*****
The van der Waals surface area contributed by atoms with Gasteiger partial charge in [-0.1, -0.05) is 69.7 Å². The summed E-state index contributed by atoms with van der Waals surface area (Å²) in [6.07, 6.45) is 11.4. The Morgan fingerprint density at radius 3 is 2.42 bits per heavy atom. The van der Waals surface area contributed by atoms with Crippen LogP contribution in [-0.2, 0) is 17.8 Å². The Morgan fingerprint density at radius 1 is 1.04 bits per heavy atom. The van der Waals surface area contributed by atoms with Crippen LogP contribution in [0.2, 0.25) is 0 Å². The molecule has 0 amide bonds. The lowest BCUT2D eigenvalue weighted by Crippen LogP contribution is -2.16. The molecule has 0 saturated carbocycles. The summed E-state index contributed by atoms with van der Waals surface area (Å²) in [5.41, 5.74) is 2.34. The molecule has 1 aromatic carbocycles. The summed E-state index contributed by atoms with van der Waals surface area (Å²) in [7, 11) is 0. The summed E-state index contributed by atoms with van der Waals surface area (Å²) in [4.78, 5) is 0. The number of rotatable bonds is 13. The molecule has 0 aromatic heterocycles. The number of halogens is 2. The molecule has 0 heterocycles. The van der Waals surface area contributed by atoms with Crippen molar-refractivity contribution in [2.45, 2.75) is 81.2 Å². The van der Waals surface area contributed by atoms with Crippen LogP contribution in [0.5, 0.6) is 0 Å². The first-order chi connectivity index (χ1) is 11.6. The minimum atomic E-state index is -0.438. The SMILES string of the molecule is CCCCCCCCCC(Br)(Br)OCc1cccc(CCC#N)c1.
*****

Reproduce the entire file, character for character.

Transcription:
The van der Waals surface area contributed by atoms with Gasteiger partial charge in [-0.1, -0.05) is 69.7 Å². The summed E-state index contributed by atoms with van der Waals surface area (Å²) in [6.07, 6.45) is 11.4. The Morgan fingerprint density at radius 3 is 2.42 bits per heavy atom. The van der Waals surface area contributed by atoms with Crippen LogP contribution in [-0.2, 0) is 17.8 Å². The Morgan fingerprint density at radius 1 is 1.04 bits per heavy atom. The van der Waals surface area contributed by atoms with Crippen LogP contribution in [0.2, 0.25) is 0 Å². The molecule has 0 amide bonds. The lowest BCUT2D eigenvalue weighted by Crippen LogP contribution is -2.16. The molecule has 0 saturated carbocycles. The summed E-state index contributed by atoms with van der Waals surface area (Å²) in [5.41, 5.74) is 2.34. The molecule has 1 aromatic carbocycles. The summed E-state index contributed by atoms with van der Waals surface area (Å²) in [7, 11) is 0. The summed E-state index contributed by atoms with van der Waals surface area (Å²) in [4.78, 5) is 0. The number of rotatable bonds is 13. The molecule has 0 aromatic heterocycles. The number of halogens is 2. The molecule has 0 heterocycles. The van der Waals surface area contributed by atoms with Crippen molar-refractivity contribution in [2.45, 2.75) is 81.2 Å². The van der Waals surface area contributed by atoms with Crippen LogP contribution in [0.5, 0.6) is 0 Å². The first-order chi connectivity index (χ1) is 11.6. The minimum atomic E-state index is -0.438. The SMILES string of the molecule is CCCCCCCCCC(Br)(Br)OCc1cccc(CCC#N)c1.